Front suspension/ Travel: Kayaba ø 41 mm usd with top out spring, aluminum radial caliper mounting bracket. Adjustable in rebound and spring preload/ 4.3 in (110 mm)
Rear suspension/ Travel: Asymmetrical aluminum rear arm. Rear shock absorber with top-out spring.
Adjustable preload and rebound/ 5.1 in (130 mm)
Front brake: Dual 320 mm discs, Brembo radial calipers with 4  32 mm opposing pistons. Brembo radial pump, metal braided hose
Rear brake: Single 220 mm disc, Brembo 2 pistons  34 mm. Metal braided hose
Front wheel: Alloy 3.5”x17”
Rear wheel: Alloy 5.5”x17”
Front tire: Radial tubeless 120/70 ZR 17
Rear tire: Radial tubeless 180/55 ZR 17 (alternative 180/60 ZR17)
ABS: ABS settable
Dimensions & Capacities:
Wheelbase: 53.9 in (1,370 mm)
Length: 77 in (1,995 mm)
Width: 31.7 in (805 mm)
Seat height: 32.3 in (820 mm)
Headstock angle: 24.1°
Trail: 4.1 in (104.7 mm)
Curb weight: 403.4 lbs (183 kg)
Fuel economy (WMTC): 48 mpg (4.90 l/100 km)
Fuel capacity: 4 gals with 1 gal reserve (15 l with 4 l reserve)
Details:
Electronic Management: Suite APRC with ATC (traction control), AWC (wheelie control), AEB (engine brake) AEM (engine map), ACC (cruise control), 5 Riding modes (Road & Track, 3 fixed & 2 customizable)
Color: Concept Black, Iridium Grey, Acid Gold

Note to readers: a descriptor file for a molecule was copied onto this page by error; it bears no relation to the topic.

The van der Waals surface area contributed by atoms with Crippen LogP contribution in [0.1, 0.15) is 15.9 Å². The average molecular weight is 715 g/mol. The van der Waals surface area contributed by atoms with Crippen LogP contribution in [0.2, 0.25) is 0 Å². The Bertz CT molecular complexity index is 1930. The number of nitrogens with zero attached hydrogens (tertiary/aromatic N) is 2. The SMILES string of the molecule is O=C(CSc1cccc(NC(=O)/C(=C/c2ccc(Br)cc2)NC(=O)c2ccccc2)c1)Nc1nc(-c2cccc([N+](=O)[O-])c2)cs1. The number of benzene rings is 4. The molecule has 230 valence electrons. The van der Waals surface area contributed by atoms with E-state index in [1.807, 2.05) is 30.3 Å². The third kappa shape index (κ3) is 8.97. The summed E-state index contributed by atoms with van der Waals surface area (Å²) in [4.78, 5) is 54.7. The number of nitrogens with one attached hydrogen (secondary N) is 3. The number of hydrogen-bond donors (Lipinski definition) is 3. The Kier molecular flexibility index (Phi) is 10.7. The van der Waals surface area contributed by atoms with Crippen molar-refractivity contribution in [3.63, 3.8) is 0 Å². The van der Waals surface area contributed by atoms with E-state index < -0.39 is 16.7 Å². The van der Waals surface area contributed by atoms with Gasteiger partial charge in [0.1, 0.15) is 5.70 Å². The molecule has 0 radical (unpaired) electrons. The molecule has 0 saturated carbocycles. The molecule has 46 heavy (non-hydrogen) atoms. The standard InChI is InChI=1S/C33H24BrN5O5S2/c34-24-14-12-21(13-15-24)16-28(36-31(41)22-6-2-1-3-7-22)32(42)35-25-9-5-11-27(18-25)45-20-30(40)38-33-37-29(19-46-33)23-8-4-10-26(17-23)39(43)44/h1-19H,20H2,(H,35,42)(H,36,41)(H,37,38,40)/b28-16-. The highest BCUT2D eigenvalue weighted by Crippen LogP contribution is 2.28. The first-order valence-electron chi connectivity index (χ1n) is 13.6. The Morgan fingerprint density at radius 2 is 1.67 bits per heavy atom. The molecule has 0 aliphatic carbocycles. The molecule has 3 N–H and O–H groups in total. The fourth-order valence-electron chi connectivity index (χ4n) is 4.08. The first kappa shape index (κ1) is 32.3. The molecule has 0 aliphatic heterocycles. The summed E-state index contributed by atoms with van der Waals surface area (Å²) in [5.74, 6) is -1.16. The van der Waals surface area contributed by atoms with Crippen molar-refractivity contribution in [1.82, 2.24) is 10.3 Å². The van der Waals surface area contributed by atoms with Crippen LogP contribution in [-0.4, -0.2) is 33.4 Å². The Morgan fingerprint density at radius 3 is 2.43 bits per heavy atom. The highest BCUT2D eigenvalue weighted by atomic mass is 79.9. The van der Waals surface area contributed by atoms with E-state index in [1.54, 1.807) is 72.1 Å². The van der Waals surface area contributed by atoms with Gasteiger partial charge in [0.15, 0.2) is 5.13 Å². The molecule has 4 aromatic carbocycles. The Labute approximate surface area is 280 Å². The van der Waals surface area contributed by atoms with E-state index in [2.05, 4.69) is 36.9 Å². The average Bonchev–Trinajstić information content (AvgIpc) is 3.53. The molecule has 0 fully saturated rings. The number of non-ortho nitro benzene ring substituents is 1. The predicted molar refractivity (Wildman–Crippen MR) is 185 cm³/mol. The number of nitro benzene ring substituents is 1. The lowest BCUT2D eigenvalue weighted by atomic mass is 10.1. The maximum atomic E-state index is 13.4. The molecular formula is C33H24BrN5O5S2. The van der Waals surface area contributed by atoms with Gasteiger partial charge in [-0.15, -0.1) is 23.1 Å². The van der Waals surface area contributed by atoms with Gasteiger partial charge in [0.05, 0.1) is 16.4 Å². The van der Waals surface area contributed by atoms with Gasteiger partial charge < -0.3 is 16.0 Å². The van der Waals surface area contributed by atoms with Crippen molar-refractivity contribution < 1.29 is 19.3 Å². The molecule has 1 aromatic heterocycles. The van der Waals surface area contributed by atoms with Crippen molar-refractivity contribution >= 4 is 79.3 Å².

Price: $10,499

Further Reading

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TJ Hinton
TJ Hinton
T.J got an early start from his father and other family members who owned and rode motorcycles, and by helping with various mechanical repairs throughout childhood. That planted a seed that grew into a well-rounded appreciation of all things mechanical, and eventually, into a formal education of same. Though primarily a Harley rider, he has an appreciation for all sorts of bikes and doesn't discriminate against any particular brand or region of origin. He currently holds an Associate's degree in applied mechanical science from his time at the M.M.I.  Read full bio
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All images featured on this website are copyrighted to their respective rightful owners. No infringement is intended. Image Source: aprilia.com, triumphmotorcycles.com